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Embracing the “weird” in Live Art

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Aaron Wright talks about how he became Programmes Manager at the Live Art Development Agency

Meet the Professionals with Aaron Wright, Programmes Manager at the Live Art Development Agency, took place on Monday 2 June 2014 from 1.30 - 2.30 pm at Kuriya Keiko, N7 8GR

“If it’s a bit weird we’ll probably like it” - this is how Aaron Wright describes the approach to programming at the Live Art Development Agency, where Aaron is Programmes Manager. For more clarification, Live Art is defined by Aaron as anything that is “not quite” performance, theatre or art and that focuses on the live event. LADA’s work includes curating live art projects, coordinating the Live Art UK network, providing bursaries and professional development for artists and publishing Live Art books and films. Since being established in 1999, LADA now houses a research library with over 6000 items pertaining to Live Art.

Aaron traces his interest in Live Art back to his teenage years before he even knew such a term existed. He was a fan of punk music and experimental artists like Bjork, musical tastes which he recognises as the start of a “slippery slope into weirdness”. Born in Kiddiminster, Aaron was the first in his family to go to University and he studied English Literature and Drama at Birmingham before going on to do a Masters in History and Film. Career-wise he was ambitious to work in the arts, and he used his time as a student to get involved as much as he could in the cultural activity of the university and the city. He joined the film society, became music editor for the student paper, got an internship for a music festival, volunteered on Hospital radio and supported all this with a part-time job in an arts centre. Aaron modestly puts a lot of the success of his career trajectory down to luck, but it is clear that he is one of those people with enviable amounts of energy and initiative.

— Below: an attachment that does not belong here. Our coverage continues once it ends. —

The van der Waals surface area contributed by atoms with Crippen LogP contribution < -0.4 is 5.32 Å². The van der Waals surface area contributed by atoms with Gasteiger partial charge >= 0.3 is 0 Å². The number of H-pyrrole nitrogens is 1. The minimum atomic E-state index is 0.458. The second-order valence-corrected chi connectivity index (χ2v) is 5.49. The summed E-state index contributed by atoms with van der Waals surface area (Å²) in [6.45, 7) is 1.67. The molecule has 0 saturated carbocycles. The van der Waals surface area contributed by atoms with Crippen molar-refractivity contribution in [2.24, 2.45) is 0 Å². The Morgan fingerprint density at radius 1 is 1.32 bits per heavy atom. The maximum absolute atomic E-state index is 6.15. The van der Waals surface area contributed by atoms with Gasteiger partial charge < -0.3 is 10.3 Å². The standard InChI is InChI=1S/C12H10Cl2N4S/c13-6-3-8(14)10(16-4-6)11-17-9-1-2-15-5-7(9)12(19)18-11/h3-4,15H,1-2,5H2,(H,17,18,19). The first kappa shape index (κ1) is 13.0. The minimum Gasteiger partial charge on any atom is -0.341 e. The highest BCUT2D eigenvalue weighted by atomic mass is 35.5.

Not knowing exactly what career path he wanted to take, Aaron spent his time in the transition from education to work building up a strong arts-orientated CV and gaining insight into different aspects of the arts industry. For a while he thought he might like to work in television and got a job working for Maverick TV on programs like Embarrassing Bodies, before becoming a runner at BBC Birmingham. His TV career highlight was spending a day as Nick Clegg’s body double during the 2010 Elections campaign - a potential concept for a Live Art performance perhaps? Deciding that TV was not for him he saw the offer for a Paid Traineeships at the Live Art Development Agency. From there he progressed from Programme Co-ordinator to Company Manager and became Programmes Manager -  a more artistic, curatorial role - in 2012. His own measure of success is when he first started to be invited to the industry Christmas parties, which he says also took about two years.

Characteristically, on moving to the capital Aaron challenged himself to visit every arts venue in the city in order to get a feel of the London scene as well as being a useful orienteering exercise. It is this sense of thoroughness that he attributes to his success in job interviews – he always made sure to read every page of an organisation’s website before an interview. When asked how he found so much motivation and discipline Aaron’s answer was simple but inspiring: stick to what you love, “if you are genuinely excited about something then it won’t seem so much like work any more.” Especially if it’s a bit weird…

Words: Lilia Prier Tisdall 

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